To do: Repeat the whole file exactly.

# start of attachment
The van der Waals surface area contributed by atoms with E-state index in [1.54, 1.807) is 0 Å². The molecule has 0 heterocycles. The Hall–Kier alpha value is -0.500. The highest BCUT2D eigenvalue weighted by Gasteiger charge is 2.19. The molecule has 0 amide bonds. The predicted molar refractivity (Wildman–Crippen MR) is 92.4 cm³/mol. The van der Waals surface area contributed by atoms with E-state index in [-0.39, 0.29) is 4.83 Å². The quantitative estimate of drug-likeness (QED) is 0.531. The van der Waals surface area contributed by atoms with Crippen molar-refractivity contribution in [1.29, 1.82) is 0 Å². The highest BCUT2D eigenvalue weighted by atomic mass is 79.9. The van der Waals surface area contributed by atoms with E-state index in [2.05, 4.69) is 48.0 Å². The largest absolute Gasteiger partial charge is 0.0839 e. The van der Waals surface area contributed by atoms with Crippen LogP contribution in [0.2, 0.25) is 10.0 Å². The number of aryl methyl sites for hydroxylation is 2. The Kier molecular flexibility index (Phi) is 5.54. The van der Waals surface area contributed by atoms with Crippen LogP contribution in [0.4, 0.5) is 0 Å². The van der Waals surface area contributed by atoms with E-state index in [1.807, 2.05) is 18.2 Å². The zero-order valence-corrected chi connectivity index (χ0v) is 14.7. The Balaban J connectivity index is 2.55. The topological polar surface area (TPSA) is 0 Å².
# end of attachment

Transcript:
The van der Waals surface area contributed by atoms with E-state index in [1.54, 1.807) is 0 Å². The molecule has 0 heterocycles. The Hall–Kier alpha value is -0.500. The highest BCUT2D eigenvalue weighted by Gasteiger charge is 2.19. The molecule has 0 amide bonds. The predicted molar refractivity (Wildman–Crippen MR) is 92.4 cm³/mol. The van der Waals surface area contributed by atoms with E-state index in [-0.39, 0.29) is 4.83 Å². The quantitative estimate of drug-likeness (QED) is 0.531. The van der Waals surface area contributed by atoms with Crippen molar-refractivity contribution in [1.29, 1.82) is 0 Å². The highest BCUT2D eigenvalue weighted by atomic mass is 79.9. The van der Waals surface area contributed by atoms with E-state index in [2.05, 4.69) is 48.0 Å². The largest absolute Gasteiger partial charge is 0.0839 e. The van der Waals surface area contributed by atoms with Crippen LogP contribution in [0.2, 0.25) is 10.0 Å². The number of aryl methyl sites for hydroxylation is 2. The Kier molecular flexibility index (Phi) is 5.54. The van der Waals surface area contributed by atoms with Crippen LogP contribution in [0.4, 0.5) is 0 Å². The van der Waals surface area contributed by atoms with E-state index in [1.807, 2.05) is 18.2 Å². The zero-order valence-corrected chi connectivity index (χ0v) is 14.7. The Balaban J connectivity index is 2.55. The topological polar surface area (TPSA) is 0 Å².